Electrical Engineering and Computer Science

Unlike Many Graduates, Engineers See Rising Salaries   Bookmark and Share

 

This report was summarized in an email sent by First Bell. First Bell is a daily news briefing tailored to the needs of the engineering and technology education community and summarizes key reporting from the preceding 24 hours. First Bell is distributed by the American Society for Engineering Education (ASEE).


April 9, 2010

CNNMoney.com (4/9, Yousuf) reports, "College students gearing up to graduate this spring are likely to make less on their first job than those who got their degree last year," a report from the National Association of Colleges and Employers indicates. "Average salary offers to 2010 bachelor's degree candidates are down 1.7% to $47,673, compared to $48,515 last year," according to the report, which also found that "students seeking liberal arts degrees may face the hardest blow." However, "not all grads will be making less." NACE employment information manager Andrea Koncz noted, "Students graduating with more technical degrees are in higher demand." For example, "for engineering students, initial pay offers are 1.2% higher at $59,149."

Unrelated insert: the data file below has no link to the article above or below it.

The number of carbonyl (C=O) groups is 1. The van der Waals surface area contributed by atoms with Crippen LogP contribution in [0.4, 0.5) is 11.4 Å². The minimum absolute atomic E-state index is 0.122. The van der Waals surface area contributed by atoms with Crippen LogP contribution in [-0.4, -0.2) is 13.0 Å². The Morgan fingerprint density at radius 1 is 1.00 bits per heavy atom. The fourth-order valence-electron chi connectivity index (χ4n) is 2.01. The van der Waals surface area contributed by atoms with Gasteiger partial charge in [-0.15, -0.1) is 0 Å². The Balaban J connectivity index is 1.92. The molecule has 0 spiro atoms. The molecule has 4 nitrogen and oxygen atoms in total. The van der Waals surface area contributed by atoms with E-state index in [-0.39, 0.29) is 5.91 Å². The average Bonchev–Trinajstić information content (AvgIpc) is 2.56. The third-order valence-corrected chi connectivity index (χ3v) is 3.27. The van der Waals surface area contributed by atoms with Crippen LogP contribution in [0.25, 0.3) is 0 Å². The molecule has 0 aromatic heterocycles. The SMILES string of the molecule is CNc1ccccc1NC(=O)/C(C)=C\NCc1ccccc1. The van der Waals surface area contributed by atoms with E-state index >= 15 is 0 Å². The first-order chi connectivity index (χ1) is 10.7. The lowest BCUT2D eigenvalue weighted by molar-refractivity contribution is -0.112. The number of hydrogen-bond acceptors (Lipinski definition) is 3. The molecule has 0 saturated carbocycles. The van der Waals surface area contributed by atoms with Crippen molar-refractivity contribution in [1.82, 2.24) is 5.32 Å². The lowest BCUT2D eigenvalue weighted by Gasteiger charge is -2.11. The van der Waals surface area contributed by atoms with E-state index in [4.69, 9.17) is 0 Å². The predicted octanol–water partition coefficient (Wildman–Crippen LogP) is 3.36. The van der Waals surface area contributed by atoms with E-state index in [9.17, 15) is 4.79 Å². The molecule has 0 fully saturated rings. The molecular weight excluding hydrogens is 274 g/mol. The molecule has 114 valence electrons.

The Wall Street Journal (4/9, Murray) noted that, among engineering graduates, electrical engineers saw the largest increase, around three percent, followed by chemical and civil engineering graduates. Graduates with computer-related degrees increased by almost six percent.

The BusinessWeek (4/8, Lavelle) "Getting In" blog reports, "Finance and accounting majors fared fairly well-with average salary offers increasing 1.6% to $50,546 for the former and 0.4% to $48,575 for the latter." However, "computer science majors and engineering students both did far better. In fact, the only major that business students can claim to beat hands down is liberal arts, where grads saw their average salary offer drop by 8.9% to $33,540."